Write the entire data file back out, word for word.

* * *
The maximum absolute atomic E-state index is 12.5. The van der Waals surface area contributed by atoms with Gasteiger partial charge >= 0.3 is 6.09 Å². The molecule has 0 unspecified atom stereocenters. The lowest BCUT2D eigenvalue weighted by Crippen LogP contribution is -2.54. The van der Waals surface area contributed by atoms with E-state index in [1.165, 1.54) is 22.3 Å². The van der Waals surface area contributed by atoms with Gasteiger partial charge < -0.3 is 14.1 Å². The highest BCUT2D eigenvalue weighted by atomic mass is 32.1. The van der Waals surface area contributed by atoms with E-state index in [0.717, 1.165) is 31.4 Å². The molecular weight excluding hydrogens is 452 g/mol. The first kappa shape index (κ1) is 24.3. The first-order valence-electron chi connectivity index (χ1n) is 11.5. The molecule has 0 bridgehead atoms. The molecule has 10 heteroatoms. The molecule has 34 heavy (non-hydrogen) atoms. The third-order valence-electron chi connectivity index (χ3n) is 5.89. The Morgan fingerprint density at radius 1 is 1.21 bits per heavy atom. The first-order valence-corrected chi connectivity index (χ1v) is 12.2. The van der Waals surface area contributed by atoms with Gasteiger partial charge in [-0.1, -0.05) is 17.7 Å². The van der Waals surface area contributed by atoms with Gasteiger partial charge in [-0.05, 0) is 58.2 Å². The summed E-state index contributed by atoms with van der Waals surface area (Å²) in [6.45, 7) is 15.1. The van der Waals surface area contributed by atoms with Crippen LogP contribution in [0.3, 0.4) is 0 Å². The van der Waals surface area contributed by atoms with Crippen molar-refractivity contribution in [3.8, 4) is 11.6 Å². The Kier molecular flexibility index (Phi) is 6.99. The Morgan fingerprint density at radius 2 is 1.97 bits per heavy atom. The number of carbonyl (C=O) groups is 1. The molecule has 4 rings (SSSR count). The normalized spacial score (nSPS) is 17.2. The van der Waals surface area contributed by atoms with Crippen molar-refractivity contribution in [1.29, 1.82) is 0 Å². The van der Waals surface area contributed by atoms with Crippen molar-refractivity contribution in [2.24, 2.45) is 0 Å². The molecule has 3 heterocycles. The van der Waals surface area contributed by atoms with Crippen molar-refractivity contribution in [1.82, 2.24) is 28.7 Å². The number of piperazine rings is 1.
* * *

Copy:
The maximum absolute atomic E-state index is 12.5. The van der Waals surface area contributed by atoms with Gasteiger partial charge >= 0.3 is 6.09 Å². The molecule has 0 unspecified atom stereocenters. The lowest BCUT2D eigenvalue weighted by Crippen LogP contribution is -2.54. The van der Waals surface area contributed by atoms with E-state index in [1.165, 1.54) is 22.3 Å². The van der Waals surface area contributed by atoms with Gasteiger partial charge < -0.3 is 14.1 Å². The highest BCUT2D eigenvalue weighted by atomic mass is 32.1. The van der Waals surface area contributed by atoms with E-state index in [0.717, 1.165) is 31.4 Å². The molecular weight excluding hydrogens is 452 g/mol. The first kappa shape index (κ1) is 24.3. The first-order valence-electron chi connectivity index (χ1n) is 11.5. The molecule has 0 bridgehead atoms. The molecule has 10 heteroatoms. The molecule has 34 heavy (non-hydrogen) atoms. The third-order valence-electron chi connectivity index (χ3n) is 5.89. The Morgan fingerprint density at radius 1 is 1.21 bits per heavy atom. The first-order valence-corrected chi connectivity index (χ1v) is 12.2. The van der Waals surface area contributed by atoms with Gasteiger partial charge in [-0.1, -0.05) is 17.7 Å². The van der Waals surface area contributed by atoms with Gasteiger partial charge in [-0.05, 0) is 58.2 Å². The summed E-state index contributed by atoms with van der Waals surface area (Å²) in [6.45, 7) is 15.1. The van der Waals surface area contributed by atoms with Crippen LogP contribution in [0.3, 0.4) is 0 Å². The van der Waals surface area contributed by atoms with Crippen molar-refractivity contribution in [3.8, 4) is 11.6 Å². The Kier molecular flexibility index (Phi) is 6.99. The Morgan fingerprint density at radius 2 is 1.97 bits per heavy atom. The number of carbonyl (C=O) groups is 1. The molecule has 4 rings (SSSR count). The normalized spacial score (nSPS) is 17.2. The van der Waals surface area contributed by atoms with Crippen molar-refractivity contribution in [1.29, 1.82) is 0 Å². The van der Waals surface area contributed by atoms with Crippen molar-refractivity contribution in [2.24, 2.45) is 0 Å². The molecule has 3 heterocycles. The van der Waals surface area contributed by atoms with Crippen molar-refractivity contribution in [1.82, 2.24) is 28.7 Å². The number of piperazine rings is 1.